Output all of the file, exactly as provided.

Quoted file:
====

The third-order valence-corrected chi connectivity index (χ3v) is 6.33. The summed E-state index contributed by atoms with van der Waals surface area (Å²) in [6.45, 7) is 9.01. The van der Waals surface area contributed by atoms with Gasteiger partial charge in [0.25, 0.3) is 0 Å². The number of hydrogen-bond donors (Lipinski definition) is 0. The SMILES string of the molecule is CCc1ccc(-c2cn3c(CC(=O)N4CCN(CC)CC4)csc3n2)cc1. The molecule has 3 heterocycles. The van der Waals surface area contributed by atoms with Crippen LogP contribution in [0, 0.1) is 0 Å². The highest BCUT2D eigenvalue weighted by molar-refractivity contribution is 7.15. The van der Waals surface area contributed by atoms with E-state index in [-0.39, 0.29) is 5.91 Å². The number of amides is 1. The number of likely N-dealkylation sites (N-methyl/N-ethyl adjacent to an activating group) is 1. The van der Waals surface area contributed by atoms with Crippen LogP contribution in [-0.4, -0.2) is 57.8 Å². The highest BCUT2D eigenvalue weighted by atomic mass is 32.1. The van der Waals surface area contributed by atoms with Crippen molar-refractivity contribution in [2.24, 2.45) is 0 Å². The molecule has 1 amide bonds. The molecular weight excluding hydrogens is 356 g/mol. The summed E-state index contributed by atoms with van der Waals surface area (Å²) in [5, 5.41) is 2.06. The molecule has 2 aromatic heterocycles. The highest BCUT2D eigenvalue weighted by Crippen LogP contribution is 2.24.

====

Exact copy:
The third-order valence-corrected chi connectivity index (χ3v) is 6.33. The summed E-state index contributed by atoms with van der Waals surface area (Å²) in [6.45, 7) is 9.01. The van der Waals surface area contributed by atoms with Gasteiger partial charge in [0.25, 0.3) is 0 Å². The number of hydrogen-bond donors (Lipinski definition) is 0. The SMILES string of the molecule is CCc1ccc(-c2cn3c(CC(=O)N4CCN(CC)CC4)csc3n2)cc1. The molecule has 3 heterocycles. The van der Waals surface area contributed by atoms with Crippen LogP contribution in [0, 0.1) is 0 Å². The highest BCUT2D eigenvalue weighted by molar-refractivity contribution is 7.15. The van der Waals surface area contributed by atoms with E-state index in [-0.39, 0.29) is 5.91 Å². The number of amides is 1. The number of likely N-dealkylation sites (N-methyl/N-ethyl adjacent to an activating group) is 1. The van der Waals surface area contributed by atoms with Crippen LogP contribution in [-0.4, -0.2) is 57.8 Å². The highest BCUT2D eigenvalue weighted by atomic mass is 32.1. The van der Waals surface area contributed by atoms with Crippen molar-refractivity contribution in [2.24, 2.45) is 0 Å². The molecule has 1 amide bonds. The molecular weight excluding hydrogens is 356 g/mol. The summed E-state index contributed by atoms with van der Waals surface area (Å²) in [5, 5.41) is 2.06. The molecule has 2 aromatic heterocycles. The highest BCUT2D eigenvalue weighted by Crippen LogP contribution is 2.24.